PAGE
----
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HomeFeaturesLeadership › Developing Leadership: The Math of the Kingdom

Developing Leadership: The Math of the Kingdom

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“No matter how talented a potential leader is, if he is not marked by Christlikeness, he is setting a dangerous trajectory.”

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If you aren’t planting a church any time soon, is there anything you can glean from the church-planting movement that will help you transform your established church into an establishing church?

For a series we call The Math of the Kingdom, we reached out to several church-planting networks and posed this question to some of their seasoned, in-the-trenches planters. Their responses revealed six strategic themes that any pastor can implement in any context: know your community; be known by your community; pursue diversity; develop leadership; make disciples; and adopt a planter’s heart.

No matter the age or size of the church you lead, it factors into the math of the kingdom. Explore these strategies, ideas and insights to see how they can contribute to multiplication in your church.

Principle No. 4: Developing Leadership

DAVID PARKER, SummitLIFE in Sedona, Arizona: An effective leadership team is made up of servant leaders who are living in ongoing discipleship relationships with individuals. They have a history and can look back at individuals they’ve lived in community with and see that those individuals have continued the process of becoming more like Jesus and have brought others alongside them that they are now helping. They are not solely a team of decision-makers, but earth-shakers in their manner of love, acceptance and forgiveness—as well as in their manner of helping those around them get from where they are to where God is leading them.

Their identifying marker is servant leadership. They were leaders long before they were given a position of leadership.

JOSEPH VELARDE, Riverbend Community Church in Allentown, Pennsylvania: As a team, we have learned how important it is to seek the kingdom of God first. This is above the agenda of our church. It is so easy to confuse them as being the same thing. Nor is it about seeking our own individual kingdoms, but praying with sincerity, “Your kingdom come, your will be done, on Earth as it is heaven,” helps to keep us on track. The team that I work with has this focus. God in his kindness showed us those who had this heartbeat. Part of this came as I started praying to the Lord of the Harvest (Luke 10:2) for them.

The second part is recognizing the unique giftings that make up an effective team. I know that my gifts lie primarily in vision and operator, to use Les McKeown’s language from Predictable Success. With those gifts comes the ability to skip process. Not because I don’t think it is important, but rather I just don’t think like that and I lack the patience. I need to be surrounded by processers, who think in steps.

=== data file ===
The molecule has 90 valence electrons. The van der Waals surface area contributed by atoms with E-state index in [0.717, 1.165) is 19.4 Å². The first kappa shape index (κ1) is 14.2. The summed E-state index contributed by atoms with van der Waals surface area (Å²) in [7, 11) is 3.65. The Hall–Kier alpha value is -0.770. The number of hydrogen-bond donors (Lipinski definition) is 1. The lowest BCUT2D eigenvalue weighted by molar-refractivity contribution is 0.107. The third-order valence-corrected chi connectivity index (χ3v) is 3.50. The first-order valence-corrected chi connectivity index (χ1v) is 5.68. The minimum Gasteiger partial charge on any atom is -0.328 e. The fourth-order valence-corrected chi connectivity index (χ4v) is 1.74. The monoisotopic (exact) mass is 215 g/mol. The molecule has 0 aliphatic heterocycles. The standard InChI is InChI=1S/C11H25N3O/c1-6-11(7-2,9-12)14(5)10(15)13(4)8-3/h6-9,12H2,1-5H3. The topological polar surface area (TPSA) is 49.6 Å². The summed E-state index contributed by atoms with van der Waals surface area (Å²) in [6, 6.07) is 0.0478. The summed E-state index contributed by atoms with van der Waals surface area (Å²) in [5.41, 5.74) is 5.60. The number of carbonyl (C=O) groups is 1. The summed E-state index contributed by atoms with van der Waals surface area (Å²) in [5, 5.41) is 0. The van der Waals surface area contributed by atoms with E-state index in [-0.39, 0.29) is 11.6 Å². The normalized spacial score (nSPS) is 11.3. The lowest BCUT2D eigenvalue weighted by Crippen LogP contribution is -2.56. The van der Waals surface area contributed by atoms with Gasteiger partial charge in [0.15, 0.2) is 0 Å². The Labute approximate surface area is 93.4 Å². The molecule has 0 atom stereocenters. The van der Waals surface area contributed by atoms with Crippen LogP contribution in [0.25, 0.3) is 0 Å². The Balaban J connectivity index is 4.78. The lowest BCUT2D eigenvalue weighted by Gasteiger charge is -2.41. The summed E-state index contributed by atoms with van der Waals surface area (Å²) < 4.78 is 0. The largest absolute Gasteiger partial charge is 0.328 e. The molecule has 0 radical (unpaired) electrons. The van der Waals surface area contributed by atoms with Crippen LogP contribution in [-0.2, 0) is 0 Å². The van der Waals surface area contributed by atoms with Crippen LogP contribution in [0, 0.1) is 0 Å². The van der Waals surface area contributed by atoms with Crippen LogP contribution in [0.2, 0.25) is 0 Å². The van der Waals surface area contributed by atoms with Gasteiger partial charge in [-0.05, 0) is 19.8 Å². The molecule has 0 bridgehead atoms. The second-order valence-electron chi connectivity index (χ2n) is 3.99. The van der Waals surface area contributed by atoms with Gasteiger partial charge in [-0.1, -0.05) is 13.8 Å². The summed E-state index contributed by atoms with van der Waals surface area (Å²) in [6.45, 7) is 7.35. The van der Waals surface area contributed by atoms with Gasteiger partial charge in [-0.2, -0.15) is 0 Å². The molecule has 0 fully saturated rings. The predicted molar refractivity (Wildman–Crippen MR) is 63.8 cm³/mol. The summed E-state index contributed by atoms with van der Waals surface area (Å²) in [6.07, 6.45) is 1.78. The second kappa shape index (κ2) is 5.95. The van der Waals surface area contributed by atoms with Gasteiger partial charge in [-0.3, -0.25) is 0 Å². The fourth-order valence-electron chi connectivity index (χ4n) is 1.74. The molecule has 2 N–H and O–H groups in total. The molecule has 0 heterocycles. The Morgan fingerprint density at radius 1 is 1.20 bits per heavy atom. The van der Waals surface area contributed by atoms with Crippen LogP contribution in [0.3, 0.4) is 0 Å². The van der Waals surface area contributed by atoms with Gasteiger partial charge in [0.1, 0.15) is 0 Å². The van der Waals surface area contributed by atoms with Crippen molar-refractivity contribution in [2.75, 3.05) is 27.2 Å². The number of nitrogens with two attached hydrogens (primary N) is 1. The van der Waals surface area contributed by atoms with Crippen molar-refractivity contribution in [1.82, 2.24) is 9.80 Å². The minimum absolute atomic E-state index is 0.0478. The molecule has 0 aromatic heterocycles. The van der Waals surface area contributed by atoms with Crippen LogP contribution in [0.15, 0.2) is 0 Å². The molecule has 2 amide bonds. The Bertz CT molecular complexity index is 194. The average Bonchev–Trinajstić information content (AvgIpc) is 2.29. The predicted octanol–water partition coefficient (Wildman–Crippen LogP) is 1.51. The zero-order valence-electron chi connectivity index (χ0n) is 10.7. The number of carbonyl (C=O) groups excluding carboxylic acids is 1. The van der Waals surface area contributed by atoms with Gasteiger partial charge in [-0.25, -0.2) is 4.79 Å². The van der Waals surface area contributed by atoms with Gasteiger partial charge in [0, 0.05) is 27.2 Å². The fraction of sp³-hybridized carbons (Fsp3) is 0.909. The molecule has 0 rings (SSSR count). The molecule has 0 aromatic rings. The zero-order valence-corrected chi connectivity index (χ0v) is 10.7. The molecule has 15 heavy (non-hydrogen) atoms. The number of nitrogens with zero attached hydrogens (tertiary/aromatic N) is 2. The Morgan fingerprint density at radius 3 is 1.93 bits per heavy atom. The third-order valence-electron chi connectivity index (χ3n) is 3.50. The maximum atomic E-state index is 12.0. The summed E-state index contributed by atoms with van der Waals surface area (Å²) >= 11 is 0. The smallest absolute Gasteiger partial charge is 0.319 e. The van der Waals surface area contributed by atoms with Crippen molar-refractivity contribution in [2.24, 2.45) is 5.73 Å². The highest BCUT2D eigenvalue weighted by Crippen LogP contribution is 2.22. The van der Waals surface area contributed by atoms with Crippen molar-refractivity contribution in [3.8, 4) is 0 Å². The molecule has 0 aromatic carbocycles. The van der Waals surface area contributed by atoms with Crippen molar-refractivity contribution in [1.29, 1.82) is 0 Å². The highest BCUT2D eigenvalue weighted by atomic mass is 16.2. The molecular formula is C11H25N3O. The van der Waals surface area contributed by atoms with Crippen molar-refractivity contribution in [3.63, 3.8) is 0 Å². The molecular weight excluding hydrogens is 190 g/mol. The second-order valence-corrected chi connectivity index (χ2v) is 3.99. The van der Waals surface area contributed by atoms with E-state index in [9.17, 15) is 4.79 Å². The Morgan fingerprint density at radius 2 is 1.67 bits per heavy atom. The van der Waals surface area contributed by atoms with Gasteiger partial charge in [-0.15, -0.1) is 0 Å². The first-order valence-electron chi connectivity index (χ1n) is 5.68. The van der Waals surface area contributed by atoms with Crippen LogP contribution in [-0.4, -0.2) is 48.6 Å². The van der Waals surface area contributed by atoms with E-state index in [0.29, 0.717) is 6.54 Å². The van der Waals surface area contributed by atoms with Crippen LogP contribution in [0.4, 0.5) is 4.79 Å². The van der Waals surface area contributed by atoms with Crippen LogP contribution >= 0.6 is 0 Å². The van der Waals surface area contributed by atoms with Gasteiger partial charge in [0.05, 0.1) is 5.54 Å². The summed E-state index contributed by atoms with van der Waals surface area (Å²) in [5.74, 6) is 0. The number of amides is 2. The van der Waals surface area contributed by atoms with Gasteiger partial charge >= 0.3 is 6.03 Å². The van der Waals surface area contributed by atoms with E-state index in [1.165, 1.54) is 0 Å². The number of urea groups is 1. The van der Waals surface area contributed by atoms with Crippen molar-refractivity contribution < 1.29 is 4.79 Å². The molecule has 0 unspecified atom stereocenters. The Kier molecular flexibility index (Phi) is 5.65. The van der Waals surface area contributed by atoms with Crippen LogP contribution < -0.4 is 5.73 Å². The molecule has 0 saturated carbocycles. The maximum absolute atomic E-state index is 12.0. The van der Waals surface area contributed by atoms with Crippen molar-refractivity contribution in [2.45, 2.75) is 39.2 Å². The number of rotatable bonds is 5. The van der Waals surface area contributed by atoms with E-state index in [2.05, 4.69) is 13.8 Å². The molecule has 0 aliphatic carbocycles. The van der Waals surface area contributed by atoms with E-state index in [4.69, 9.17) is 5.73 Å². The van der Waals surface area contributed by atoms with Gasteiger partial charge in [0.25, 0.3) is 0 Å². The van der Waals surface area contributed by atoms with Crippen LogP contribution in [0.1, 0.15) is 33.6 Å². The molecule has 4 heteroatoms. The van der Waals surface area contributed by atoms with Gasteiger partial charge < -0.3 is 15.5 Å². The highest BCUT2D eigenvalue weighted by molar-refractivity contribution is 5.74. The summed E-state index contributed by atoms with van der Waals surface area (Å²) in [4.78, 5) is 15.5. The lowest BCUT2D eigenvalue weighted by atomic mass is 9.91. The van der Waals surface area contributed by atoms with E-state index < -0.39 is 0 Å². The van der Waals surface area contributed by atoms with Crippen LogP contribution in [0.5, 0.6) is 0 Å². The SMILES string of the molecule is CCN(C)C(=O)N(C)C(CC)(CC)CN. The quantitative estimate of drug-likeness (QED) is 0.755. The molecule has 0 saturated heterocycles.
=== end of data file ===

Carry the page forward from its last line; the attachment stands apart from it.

The team that makes a real kingdom and discipleship impact understands who they are and values the gifts of others. We must be humble enough to learn to speak the language of our teammates. This is what Peter communicates in 1 Peter 5. We can still use our gifts, but we will need to learn to yield to others in order to advance God’s kingdom.

MARK MELLEN, Elevate Life Church in Jacksonville, Florida: We have an executive team that is made up of the lead pastor and his wife and two executive pastors. We have someone over central, who is responsible for systems, policies and procedures across all campus, and someone over campuses, who is responsible for executing those things at the campus level. Our executive team works as a cohesive unit to ensure all our goals are met.

RYAN McCAMMACK, Gospel Hope Church in Atlanta: The indispensable quality of an effective leadership team is godly character. No matter how talented a potential leader may be, if he is not marked by Christlikeness, he is setting a dangerous trajectory for both himself and the church. The Lord does not require perfection from church leaders, but he does demand a measure of maturity.

I also think an ideal leadership team needs to be closely aligned on their vision of the church and philosophy of ministry. If a group of godly leaders share these core convictions, then most of the secondary matters will naturally work themselves out in time.

It’s also helpful to have a team of leaders who are gifted in different ways. Not only does this serve the church by having leaders who are capable in a variety of areas, it also enriches the body by giving a variety of perspectives a voice at the table.

In our case, our team was brought together as I shared the burden that God had placed on my heart. As I talked about my desire to plant Gospel Hope, the vision resonated with others, and God graciously led other leaders to want to be part of our team.

Principle No. 5: Making Disciples »

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